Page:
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Wine & Dine
August 25, 2014

Culinary cross-breeds

Text by Sonal Ved.

Indians and the British share a penchant for curries and chutneys, leading Verve to explore the many nuances of Anglo-Indian cuisine

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It is not a coincidence that you find spicy chilli-coated chicken tikkas on menus at several British restaurants in England. Or to catch popular English chefs like Nigella Lawson and Jamie Oliver talk endlessly about chutneys and curries like they have grown up eating that stuff. And to find Indian spices such as cloves, cinnamon and cumin being thrown on roasts and grills in authentic English recipes. For there are a host of culinary parallels that can be drawn between Indian and English kitchens.

According to Chef Paul Kinny director of culinary services at The Palladium Hotel, Mumbai, since India was ruled by a host of European powers at various points of time, from Portuguese to French to Dutch to British, these settlers came to India and brought with them their own cuisine. “This led to an exchange of cookery notes and adaptations leading to a whole new style of cooking known as Anglo-Indian cuisine.”

The most prominent among these were the English colonisers. When the settlers were still in India, our khansamas improvised many authentic recipes to make it palatable for their sahibs. So while native Indian fare was tamed down to make it less spicy, English recipes were mildly spiced to bring about depth.

Celebrity Chef Madhur Jaffery, says, “The historical connection between Britain and India goes back to 1600 AD and today, it is food that maintains that connection. Though the Indian food which the British like is not always what is served in India, the British have adapted it to suit their own needs.” Take for instance the designated curry nights practiced in English pubs. It’s interesting to see the way the British like to have some control over their curries. They eat by assigning them clear categories like very hot, hot, medium, mild to suit their tastebuds, observes Jaffrey.

This formula led to the origin of several dishes that had no country of origin, but a unique character of their own. Delhi-based Anglo-Indian caterer Rajyasree Sen feels that the way these recipes shaped up depended on what was locally available for the cooks. “While Mumbai’s Portuguese taught their chefs how to use malt vinegar, in Kolkata a lot of fish and mustard was used by Jewish colonisers. Similarly, the French in Pondicherry merged Indian recipes with cheeses and cream,” says Sen.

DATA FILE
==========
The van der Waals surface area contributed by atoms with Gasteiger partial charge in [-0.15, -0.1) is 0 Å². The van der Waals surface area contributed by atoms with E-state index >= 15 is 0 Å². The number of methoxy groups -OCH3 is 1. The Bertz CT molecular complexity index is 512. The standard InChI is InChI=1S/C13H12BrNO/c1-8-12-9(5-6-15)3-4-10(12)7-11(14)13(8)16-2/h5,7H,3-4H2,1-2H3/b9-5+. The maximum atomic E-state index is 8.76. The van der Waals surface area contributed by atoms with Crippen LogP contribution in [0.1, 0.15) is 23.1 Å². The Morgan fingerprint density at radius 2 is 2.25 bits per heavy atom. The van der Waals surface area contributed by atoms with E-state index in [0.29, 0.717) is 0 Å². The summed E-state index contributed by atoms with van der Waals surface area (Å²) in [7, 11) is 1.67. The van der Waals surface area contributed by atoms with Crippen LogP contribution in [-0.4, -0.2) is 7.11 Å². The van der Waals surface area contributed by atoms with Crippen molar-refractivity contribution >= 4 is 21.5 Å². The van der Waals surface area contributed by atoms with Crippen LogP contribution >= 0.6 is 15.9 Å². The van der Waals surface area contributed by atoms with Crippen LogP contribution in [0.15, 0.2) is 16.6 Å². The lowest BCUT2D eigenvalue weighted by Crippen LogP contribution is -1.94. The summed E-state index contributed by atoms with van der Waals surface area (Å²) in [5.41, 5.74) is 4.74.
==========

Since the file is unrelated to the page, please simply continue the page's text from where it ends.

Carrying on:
This culinary cross influence gave rise to dishes such as kedgeree (Britain’s version of classic kichuri), mulligatawny, a daal-based soup, meat jalfrezie, railway mutton curry, bad word curry, Bengal Lancer’s shrimp curry, croquettes and other dishes that are an accurate reflection of both these worlds.

Today, Sen who ran an Anglo-Indian restaurant called Brown Sahib for three years in the capital thinks that this cuisine has a selective audience. She says, “In places like Kolkata and Pondicherry, even today Anglo-Indian recipes are thoroughly followed and the food is widely relished at various restaurants and country clubs. But in places like Mumbai, it still has to find takers. ”

CHICKEN TIKKA MASALA
Madhur Jaffery teaches us how to make Britain’s national dish chicken tikka masala

INGREDIENTS FOR THE CHICKEN TIKKA: Boneless chicken tikka, 675 gm; Salt, 1¼  tsp; Lemon juice, 3 tbsp; Ginger root (grated), 1 tbsp; Cloves of garlic (crushed), 2; Cumin, 1 tsp; Paprika, 1 tsp; Chilli powder, ¾ tsp; Whipping cream, 6 tbsp; Garam masala, ½ tsp; Sunflower oil, 3 tbsp.

INGREDIENTS FOR THE MASALA:
Sunflower oil, 4 tbsp; Onions (finely sliced), 140 gm; Ginger root (grated), 1 tbsp; Cloves of garlic (crushed), 5-6; Coriander powder, 1 tbsp; Turmeric powder, ½ tsp; Chilli powder, ¾ tsp; Paprika, 2 tsp; Yogurt, 4 tbsp; Tomatoes (finely chopped), 2; Chicken stock, 350 ml; Salt, ¼ tsp; Garam masala, ¼ tsp; Coriander leaves, 4 tbsp.

METHOD: In a bowl, rub chicken with salt and lemon juice and set aside for 20 minutes. Add ginger, garlic, cumin, paprika, chilli powder, cream and garam masala. Mix well, cover, and refrigerate for six to eight hours. Thread the chicken pieces on a skewer and grill until done. (You can do this using a griller or on live fire from your stove.)

In a pan, pour 4 tablespoons of oil and set it over medium-high heat. Once hot, add onions and stir until brown. This should take about six or seven minutes. Add ginger and garlic and continue stirring. Now add coriander powder, turmeric, chilli powder and paprika and cook for 10 seconds further. Add yogurt, one spoon at a time and add tomatoes to this mixture. Fry the gravy for three to four minutes and allow it to simmer (covered) until the tomatoes turn pulpy. Add chicken stock and salt and cover again. Cook it for 15-20 minutes on low flame and add garam masala and coriander leaves. Fold the cooked tikkas in this and serve hot.

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